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Letting Go...
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Solo4114
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PostPosted: Wed Apr 04, 2018 7:00 am    Post subject: Reply with quote

Daisy had a Rolling Stone interview that characterized her as saying she was done after Ep. IX, but she walked that back by saying she loves what she's doing and thinks acting in Star Wars movies is awesome (basically suggesting she'd be game for more). So, I don't think we can say one way or the other about Rey.

Re: Ben and whether he can be redeemed, I don't mean that he's capable of it in even a single film, or even that he's ever completely redeemed. But rather that the door is opened and Rey shows him mercy. I think the end of TLJ strongly suggests that Ben has embraced evil, but Rey has this look to her that she wishes he could be brought around, and I don't see her giving that up necessarily, if there's a chance he could be convinced to walk away from evil.
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Wajeb Deb Kaadeb
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PostPosted: Fri Apr 06, 2018 1:13 pm    Post subject: Reply with quote

Ben is still conflicted. He got closer to the Dark Side when he chose to take over the First Order instead of join Rey.

But, also, he couldn't pull the trigger to blow up his mom. It was his wingmen who took out the bridge on the Rebel cruiser.

Rey tells Luke that Ben is a goner--that there's no redeeming him. Then, when she goes to meet Ben, she says the opposite--that there's still good in him.

I think that she's getting the hots for him.
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PostPosted: Fri Apr 06, 2018 3:24 pm    Post subject: Reply with quote

Wajeb Deb Kaadeb wrote:
CRMcNeill wrote:
Wajeb Deb Kaadeb wrote:
I never said that there was no single example, or a few examples, of worlds with long journey times.

Wajeb Deb Kaadeb wrote:
Looking at the Astrogation Gazetteer, none of the base times are multiple days long.


In the second quote, I was referring to the original game Gazetteer, in the First Edition rulebook. Maybe I didn't make that clear.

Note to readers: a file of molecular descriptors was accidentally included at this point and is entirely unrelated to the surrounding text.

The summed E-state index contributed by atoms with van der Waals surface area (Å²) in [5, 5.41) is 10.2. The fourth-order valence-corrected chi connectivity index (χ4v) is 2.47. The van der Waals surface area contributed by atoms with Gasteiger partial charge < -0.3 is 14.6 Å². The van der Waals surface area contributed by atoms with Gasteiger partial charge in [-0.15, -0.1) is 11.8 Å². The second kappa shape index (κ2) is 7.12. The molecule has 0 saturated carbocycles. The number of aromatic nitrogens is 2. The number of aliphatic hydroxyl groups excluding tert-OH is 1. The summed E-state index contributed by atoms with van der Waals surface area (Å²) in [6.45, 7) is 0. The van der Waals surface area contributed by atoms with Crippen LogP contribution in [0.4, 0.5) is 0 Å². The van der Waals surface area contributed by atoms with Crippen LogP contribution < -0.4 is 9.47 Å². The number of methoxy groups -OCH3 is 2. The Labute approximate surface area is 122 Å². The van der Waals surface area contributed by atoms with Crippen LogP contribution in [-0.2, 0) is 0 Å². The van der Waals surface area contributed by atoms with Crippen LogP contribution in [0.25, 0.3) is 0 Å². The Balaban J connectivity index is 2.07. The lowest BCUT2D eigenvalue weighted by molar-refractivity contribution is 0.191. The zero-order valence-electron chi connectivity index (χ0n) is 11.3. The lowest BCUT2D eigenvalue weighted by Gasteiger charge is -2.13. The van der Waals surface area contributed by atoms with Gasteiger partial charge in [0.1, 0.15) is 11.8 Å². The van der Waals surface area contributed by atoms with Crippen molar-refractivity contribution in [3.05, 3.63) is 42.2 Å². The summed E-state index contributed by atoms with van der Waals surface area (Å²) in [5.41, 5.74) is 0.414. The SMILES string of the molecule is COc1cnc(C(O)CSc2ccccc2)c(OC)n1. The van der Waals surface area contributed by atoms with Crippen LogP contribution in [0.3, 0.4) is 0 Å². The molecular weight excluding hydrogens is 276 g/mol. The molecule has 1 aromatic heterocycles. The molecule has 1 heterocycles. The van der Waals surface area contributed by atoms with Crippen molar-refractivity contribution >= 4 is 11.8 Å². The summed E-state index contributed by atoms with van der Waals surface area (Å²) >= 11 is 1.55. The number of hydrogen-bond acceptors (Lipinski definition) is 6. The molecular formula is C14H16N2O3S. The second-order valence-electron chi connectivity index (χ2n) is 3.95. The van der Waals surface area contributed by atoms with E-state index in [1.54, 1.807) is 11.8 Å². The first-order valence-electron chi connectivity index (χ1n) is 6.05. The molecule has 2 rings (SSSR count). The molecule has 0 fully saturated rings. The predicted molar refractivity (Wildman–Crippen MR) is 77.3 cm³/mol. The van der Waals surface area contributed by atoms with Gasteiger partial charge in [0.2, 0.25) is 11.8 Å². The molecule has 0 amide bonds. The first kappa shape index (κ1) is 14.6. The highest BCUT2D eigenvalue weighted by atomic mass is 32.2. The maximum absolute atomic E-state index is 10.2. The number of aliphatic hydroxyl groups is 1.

Ah, the old “but I meant FIRST Edition” trick...
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Wajeb Deb Kaadeb
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PostPosted: Fri Apr 06, 2018 4:31 pm    Post subject: Reply with quote

CRMcNeill wrote:
Wajeb Deb Kaadeb wrote:
CRMcNeill wrote:
Wajeb Deb Kaadeb wrote:
I never said that there was no single example, or a few examples, of worlds with long journey times.

Wajeb Deb Kaadeb wrote:
Looking at the Astrogation Gazetteer, none of the base times are multiple days long.


In the second quote, I was referring to the original game Gazetteer, in the First Edition rulebook. Maybe I didn't make that clear.

Ah, the old “but I meant FIRST Edition” trick...


These are not the Astrogation charts that you're referring to. You don't think that there's an issue at all. Move along. Move along. Wink
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PostPosted: Sat Apr 07, 2018 1:02 am    Post subject: Reply with quote

I got into the old EU after seeing TFA (which I liked and still like), so, it’s not nostalgia or “hanging on,” for me, but, by and large I’d say the EU makes more sense and has better stories that hit my sweet spot much closer. However, admittedly, I am reading 20+ years old books and only the small fraction that everyone agrees are the cream of the crop (Thrawn, X-Wing). Benefit of hindsight.
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Wajeb Deb Kaadeb
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PostPosted: Sat Apr 07, 2018 9:27 am    Post subject: Reply with quote

Falconer wrote:
I got into the old EU after seeing TFA (which I liked and still like), so, it’s not nostalgia or “hanging on,” for me, but, by and large I’d say the EU makes more sense and has better stories that hit my sweet spot much closer. However, admittedly, I am reading 20+ years old books and only the small fraction that everyone agrees are the cream of the crop (Thrawn, X-Wing). Benefit of hindsight.


Similar to you...

I did read Thrawn's trilogy in hardback, when it first came out. And, I read the first few other hardbacks: The Courtship of Princess Leia, Truce At Bakura, I think. Maybe one or two more.

Although I loved Star Wars back then, I wasn't super impressed with the EU.

Over the years, I read some books, here and there, but, mostly, I ignored the EU.

Then, late in life, I got into comics, and I fell in love with the old Marvel reprints and all the Dark Horse stuff, which was so connected to the EU, that I my appreciation for it went up.

Like you, and probably for nostalgia's sake as well, I've become more interested in the EU since the Disney deal and the new films, and I'm going back and re-reading (or listening) or reading stuff for the first time.

And, I've got to say that time does change perspective. I'm enjoying the EU more now than I did when it first came out.
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PostPosted: Sat Apr 07, 2018 10:08 am    Post subject: Reply with quote